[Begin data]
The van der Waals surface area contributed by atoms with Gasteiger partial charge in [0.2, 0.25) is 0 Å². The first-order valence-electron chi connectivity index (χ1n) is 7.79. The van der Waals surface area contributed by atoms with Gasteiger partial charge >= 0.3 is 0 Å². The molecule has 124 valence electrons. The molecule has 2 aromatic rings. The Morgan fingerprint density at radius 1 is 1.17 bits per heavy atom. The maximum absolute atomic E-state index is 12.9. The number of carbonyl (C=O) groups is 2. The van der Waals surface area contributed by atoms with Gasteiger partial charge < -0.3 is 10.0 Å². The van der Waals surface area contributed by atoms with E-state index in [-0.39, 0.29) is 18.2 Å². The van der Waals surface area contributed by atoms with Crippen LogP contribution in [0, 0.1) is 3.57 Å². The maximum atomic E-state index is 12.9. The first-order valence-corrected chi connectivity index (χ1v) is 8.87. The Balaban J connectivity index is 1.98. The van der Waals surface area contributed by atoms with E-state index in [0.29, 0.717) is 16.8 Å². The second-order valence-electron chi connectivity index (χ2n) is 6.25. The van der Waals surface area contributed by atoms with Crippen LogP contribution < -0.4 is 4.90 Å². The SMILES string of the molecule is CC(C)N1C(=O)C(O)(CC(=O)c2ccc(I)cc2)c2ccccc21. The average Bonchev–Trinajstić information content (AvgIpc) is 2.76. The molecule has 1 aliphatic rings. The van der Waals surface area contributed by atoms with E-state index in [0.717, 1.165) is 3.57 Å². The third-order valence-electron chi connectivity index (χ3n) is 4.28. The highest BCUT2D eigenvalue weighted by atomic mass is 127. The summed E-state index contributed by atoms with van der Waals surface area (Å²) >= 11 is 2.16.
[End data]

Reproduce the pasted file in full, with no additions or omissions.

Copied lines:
The van der Waals surface area contributed by atoms with Gasteiger partial charge in [0.2, 0.25) is 0 Å². The first-order valence-electron chi connectivity index (χ1n) is 7.79. The van der Waals surface area contributed by atoms with Gasteiger partial charge >= 0.3 is 0 Å². The molecule has 124 valence electrons. The molecule has 2 aromatic rings. The Morgan fingerprint density at radius 1 is 1.17 bits per heavy atom. The maximum absolute atomic E-state index is 12.9. The number of carbonyl (C=O) groups is 2. The van der Waals surface area contributed by atoms with Gasteiger partial charge < -0.3 is 10.0 Å². The van der Waals surface area contributed by atoms with E-state index in [-0.39, 0.29) is 18.2 Å². The van der Waals surface area contributed by atoms with Crippen LogP contribution in [0, 0.1) is 3.57 Å². The maximum atomic E-state index is 12.9. The first-order valence-corrected chi connectivity index (χ1v) is 8.87. The Balaban J connectivity index is 1.98. The van der Waals surface area contributed by atoms with E-state index in [0.29, 0.717) is 16.8 Å². The second-order valence-electron chi connectivity index (χ2n) is 6.25. The van der Waals surface area contributed by atoms with Crippen LogP contribution < -0.4 is 4.90 Å². The SMILES string of the molecule is CC(C)N1C(=O)C(O)(CC(=O)c2ccc(I)cc2)c2ccccc21. The average Bonchev–Trinajstić information content (AvgIpc) is 2.76. The molecule has 1 aliphatic rings. The van der Waals surface area contributed by atoms with E-state index in [0.717, 1.165) is 3.57 Å². The third-order valence-electron chi connectivity index (χ3n) is 4.28. The highest BCUT2D eigenvalue weighted by atomic mass is 127. The summed E-state index contributed by atoms with van der Waals surface area (Å²) >= 11 is 2.16.